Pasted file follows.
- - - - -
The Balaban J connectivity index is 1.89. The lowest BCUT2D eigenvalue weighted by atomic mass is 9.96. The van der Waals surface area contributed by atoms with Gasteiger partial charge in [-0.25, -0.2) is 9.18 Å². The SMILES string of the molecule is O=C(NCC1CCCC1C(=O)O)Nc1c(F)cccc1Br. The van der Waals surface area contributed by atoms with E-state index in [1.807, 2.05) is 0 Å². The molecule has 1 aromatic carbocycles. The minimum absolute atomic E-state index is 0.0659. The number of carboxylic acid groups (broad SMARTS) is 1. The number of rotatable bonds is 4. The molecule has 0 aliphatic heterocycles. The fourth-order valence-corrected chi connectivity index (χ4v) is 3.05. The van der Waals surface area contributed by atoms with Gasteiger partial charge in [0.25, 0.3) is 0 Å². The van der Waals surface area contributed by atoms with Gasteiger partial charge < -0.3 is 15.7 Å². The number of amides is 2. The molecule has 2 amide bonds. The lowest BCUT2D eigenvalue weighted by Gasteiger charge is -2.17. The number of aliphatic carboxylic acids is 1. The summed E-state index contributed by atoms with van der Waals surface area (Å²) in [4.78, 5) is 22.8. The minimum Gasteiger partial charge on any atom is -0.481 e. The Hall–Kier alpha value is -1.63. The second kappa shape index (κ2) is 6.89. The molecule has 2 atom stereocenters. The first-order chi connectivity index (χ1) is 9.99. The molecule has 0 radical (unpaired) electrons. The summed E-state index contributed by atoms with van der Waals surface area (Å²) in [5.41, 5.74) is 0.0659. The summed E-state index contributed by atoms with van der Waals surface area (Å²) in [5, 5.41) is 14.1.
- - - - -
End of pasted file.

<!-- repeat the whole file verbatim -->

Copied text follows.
The Balaban J connectivity index is 1.89. The lowest BCUT2D eigenvalue weighted by atomic mass is 9.96. The van der Waals surface area contributed by atoms with Gasteiger partial charge in [-0.25, -0.2) is 9.18 Å². The SMILES string of the molecule is O=C(NCC1CCCC1C(=O)O)Nc1c(F)cccc1Br. The van der Waals surface area contributed by atoms with E-state index in [1.807, 2.05) is 0 Å². The molecule has 1 aromatic carbocycles. The minimum absolute atomic E-state index is 0.0659. The number of carboxylic acid groups (broad SMARTS) is 1. The number of rotatable bonds is 4. The molecule has 0 aliphatic heterocycles. The fourth-order valence-corrected chi connectivity index (χ4v) is 3.05. The van der Waals surface area contributed by atoms with Gasteiger partial charge in [0.25, 0.3) is 0 Å². The van der Waals surface area contributed by atoms with Gasteiger partial charge < -0.3 is 15.7 Å². The number of amides is 2. The molecule has 2 amide bonds. The lowest BCUT2D eigenvalue weighted by Gasteiger charge is -2.17. The number of aliphatic carboxylic acids is 1. The summed E-state index contributed by atoms with van der Waals surface area (Å²) in [4.78, 5) is 22.8. The minimum Gasteiger partial charge on any atom is -0.481 e. The Hall–Kier alpha value is -1.63. The second kappa shape index (κ2) is 6.89. The molecule has 2 atom stereocenters. The first-order chi connectivity index (χ1) is 9.99. The molecule has 0 radical (unpaired) electrons. The summed E-state index contributed by atoms with van der Waals surface area (Å²) in [5.41, 5.74) is 0.0659. The summed E-state index contributed by atoms with van der Waals surface area (Å²) in [5, 5.41) is 14.1.